For my second attempt with the new smoker, I decided to do a sirloin tip roast and some onions. I used the Whiskey Oak bisquettes this time for the smoker. They have bits of old whiskey barrels in them, so that’s gotta be a good thing! For the rub I used a home made mixture of salt, pepper, thyme, rosemary, garlic powder, onion powder, and a touch of paprika (just a touch for us because our paprika is really spicy). I used the same rub on the onions after brushing them with olive oil. I also jabbed in a few cloves of garlic all around the roast.
The roast was in the smoker for about 4.5 hours. The onions were in there for maybe 2.5 hours. Once the roast hit temperature, I wrapped it in foil and then a towel and then I threw it in a cooler. It stayed there for about 30 minutes, but it could have stayed there longer if we had more time. Next time I will start everything a few hours sooner I think. Due to a smoker malfunction we had to finish everything in the oven. More about the malfunction later, but first lets talk about about the food!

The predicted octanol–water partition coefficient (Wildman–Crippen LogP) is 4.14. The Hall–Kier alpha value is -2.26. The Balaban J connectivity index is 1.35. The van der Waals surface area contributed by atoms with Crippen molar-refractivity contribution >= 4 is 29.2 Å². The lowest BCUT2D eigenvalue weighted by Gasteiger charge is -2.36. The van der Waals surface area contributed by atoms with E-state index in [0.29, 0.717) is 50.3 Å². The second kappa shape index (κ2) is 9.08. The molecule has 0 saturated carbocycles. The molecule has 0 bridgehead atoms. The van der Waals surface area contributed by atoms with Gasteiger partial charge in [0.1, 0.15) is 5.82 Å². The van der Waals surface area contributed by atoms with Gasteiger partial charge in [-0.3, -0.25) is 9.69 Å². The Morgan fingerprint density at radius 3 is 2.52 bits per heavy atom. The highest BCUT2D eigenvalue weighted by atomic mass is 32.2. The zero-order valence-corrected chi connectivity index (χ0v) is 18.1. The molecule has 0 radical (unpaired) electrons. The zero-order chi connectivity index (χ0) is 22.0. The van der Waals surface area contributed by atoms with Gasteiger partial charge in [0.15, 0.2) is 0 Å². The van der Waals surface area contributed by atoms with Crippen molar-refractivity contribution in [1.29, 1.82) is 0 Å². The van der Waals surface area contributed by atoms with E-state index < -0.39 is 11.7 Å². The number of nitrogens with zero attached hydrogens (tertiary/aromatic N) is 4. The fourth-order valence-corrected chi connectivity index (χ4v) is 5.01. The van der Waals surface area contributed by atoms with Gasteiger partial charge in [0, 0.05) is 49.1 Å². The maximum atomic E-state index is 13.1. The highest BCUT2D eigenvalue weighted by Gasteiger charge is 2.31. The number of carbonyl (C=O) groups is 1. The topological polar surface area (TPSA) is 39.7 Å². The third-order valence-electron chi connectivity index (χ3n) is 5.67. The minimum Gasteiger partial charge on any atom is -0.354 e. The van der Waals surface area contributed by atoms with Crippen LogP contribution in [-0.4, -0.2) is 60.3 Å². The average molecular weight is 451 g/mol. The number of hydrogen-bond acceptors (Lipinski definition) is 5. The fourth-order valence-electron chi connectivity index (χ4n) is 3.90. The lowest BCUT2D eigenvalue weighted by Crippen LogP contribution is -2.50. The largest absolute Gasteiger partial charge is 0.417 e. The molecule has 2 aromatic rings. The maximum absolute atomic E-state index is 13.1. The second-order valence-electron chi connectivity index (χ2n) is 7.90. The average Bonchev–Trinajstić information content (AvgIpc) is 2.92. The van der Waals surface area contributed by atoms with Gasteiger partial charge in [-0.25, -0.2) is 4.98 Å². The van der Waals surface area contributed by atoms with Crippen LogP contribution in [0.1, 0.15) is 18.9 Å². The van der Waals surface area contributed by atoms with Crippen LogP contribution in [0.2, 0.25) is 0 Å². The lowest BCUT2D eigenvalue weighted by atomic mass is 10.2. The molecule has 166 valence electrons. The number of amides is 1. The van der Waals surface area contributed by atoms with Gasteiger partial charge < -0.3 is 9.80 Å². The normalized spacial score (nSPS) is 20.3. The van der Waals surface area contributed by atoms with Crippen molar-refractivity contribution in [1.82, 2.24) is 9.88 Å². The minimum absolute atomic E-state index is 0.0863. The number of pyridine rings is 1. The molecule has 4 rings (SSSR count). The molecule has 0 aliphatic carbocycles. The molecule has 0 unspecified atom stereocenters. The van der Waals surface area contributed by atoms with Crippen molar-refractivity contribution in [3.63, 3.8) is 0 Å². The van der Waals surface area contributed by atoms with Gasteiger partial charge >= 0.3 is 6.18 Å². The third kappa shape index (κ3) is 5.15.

The meal came out in a most satisfactory way. The smoke definitely left an impression on the overall flavour. It was moist and downright delicious. Possibly the best roast I’ve ever prepared. Meat smoking is definitely a new friend. The meat was medium-rare near the ends of the roast and the middle had an awesome silky texture. The onions were not quite as cooked as I hoped they would get from the smoker alone. They did get some of the smoky flavour though, so that was good. Next time I think I won’t leave the onions whole and I might revisit them every little while for a brushing of olive oil. I think half onion will work better, though I suppose it depends how much smoke you want. Thinner slices might make fairly incredible onions to put on hamburgers – something to try.
Now when I say that the smoker malfunctioned, I really mean it self-destructed. It was behaving oddly throughout the cook and in the end it flat out caught on fire. Not a big fire, but hot enough to peel the paint off in areas and melt a plastic part that holds the puck feeder in place. Needless to say I’m a little unimpressed and I don’t think I should hold on to this particular unit. It’s a new model for the manufacturer and it would seem they haven’t ironed out the kinks To be honest, it makes me little nervous being a live tester for this new model because had this been a really long smoke, it might have been overnight and who knows what would have happened if I wasn’t so closely monitoring it. So tomorrow I will be calling in about getting a replacement or a refund or something. I’m pretty sure these things are not supposed to burst into flames on only the second use.
Still though, malfunction aside, that thing can cook great food!